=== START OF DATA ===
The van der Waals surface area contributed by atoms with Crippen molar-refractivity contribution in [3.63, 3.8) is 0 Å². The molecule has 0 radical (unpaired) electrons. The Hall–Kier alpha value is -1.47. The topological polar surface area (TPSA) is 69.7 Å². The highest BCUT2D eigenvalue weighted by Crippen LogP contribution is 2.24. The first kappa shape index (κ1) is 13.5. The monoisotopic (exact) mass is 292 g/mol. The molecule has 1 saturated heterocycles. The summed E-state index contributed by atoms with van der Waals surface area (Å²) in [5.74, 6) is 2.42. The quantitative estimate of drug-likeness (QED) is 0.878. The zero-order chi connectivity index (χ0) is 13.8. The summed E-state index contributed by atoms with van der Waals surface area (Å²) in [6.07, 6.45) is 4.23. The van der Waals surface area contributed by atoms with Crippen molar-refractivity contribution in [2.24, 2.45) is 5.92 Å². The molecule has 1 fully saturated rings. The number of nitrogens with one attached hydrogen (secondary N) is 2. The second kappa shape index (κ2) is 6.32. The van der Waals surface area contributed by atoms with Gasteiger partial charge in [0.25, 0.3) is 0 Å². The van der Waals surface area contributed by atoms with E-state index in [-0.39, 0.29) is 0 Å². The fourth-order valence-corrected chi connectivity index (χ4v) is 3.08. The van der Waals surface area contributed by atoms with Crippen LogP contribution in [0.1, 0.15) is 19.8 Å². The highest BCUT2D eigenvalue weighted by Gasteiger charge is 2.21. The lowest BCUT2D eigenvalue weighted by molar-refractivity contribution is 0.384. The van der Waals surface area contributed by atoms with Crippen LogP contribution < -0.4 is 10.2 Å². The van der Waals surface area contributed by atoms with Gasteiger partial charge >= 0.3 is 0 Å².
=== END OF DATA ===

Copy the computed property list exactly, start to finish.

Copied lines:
The van der Waals surface area contributed by atoms with Crippen molar-refractivity contribution in [3.63, 3.8) is 0 Å². The molecule has 0 radical (unpaired) electrons. The Hall–Kier alpha value is -1.47. The topological polar surface area (TPSA) is 69.7 Å². The highest BCUT2D eigenvalue weighted by Crippen LogP contribution is 2.24. The first kappa shape index (κ1) is 13.5. The monoisotopic (exact) mass is 292 g/mol. The molecule has 1 saturated heterocycles. The summed E-state index contributed by atoms with van der Waals surface area (Å²) in [5.74, 6) is 2.42. The quantitative estimate of drug-likeness (QED) is 0.878. The zero-order chi connectivity index (χ0) is 13.8. The summed E-state index contributed by atoms with van der Waals surface area (Å²) in [6.07, 6.45) is 4.23. The van der Waals surface area contributed by atoms with Crippen molar-refractivity contribution in [2.24, 2.45) is 5.92 Å². The molecule has 1 fully saturated rings. The number of nitrogens with one attached hydrogen (secondary N) is 2. The second kappa shape index (κ2) is 6.32. The van der Waals surface area contributed by atoms with Gasteiger partial charge in [0.25, 0.3) is 0 Å². The van der Waals surface area contributed by atoms with E-state index in [-0.39, 0.29) is 0 Å². The fourth-order valence-corrected chi connectivity index (χ4v) is 3.08. The van der Waals surface area contributed by atoms with Crippen LogP contribution in [0.1, 0.15) is 19.8 Å². The highest BCUT2D eigenvalue weighted by Gasteiger charge is 2.21. The lowest BCUT2D eigenvalue weighted by molar-refractivity contribution is 0.384. The van der Waals surface area contributed by atoms with Crippen LogP contribution < -0.4 is 10.2 Å². The van der Waals surface area contributed by atoms with Gasteiger partial charge >= 0.3 is 0 Å².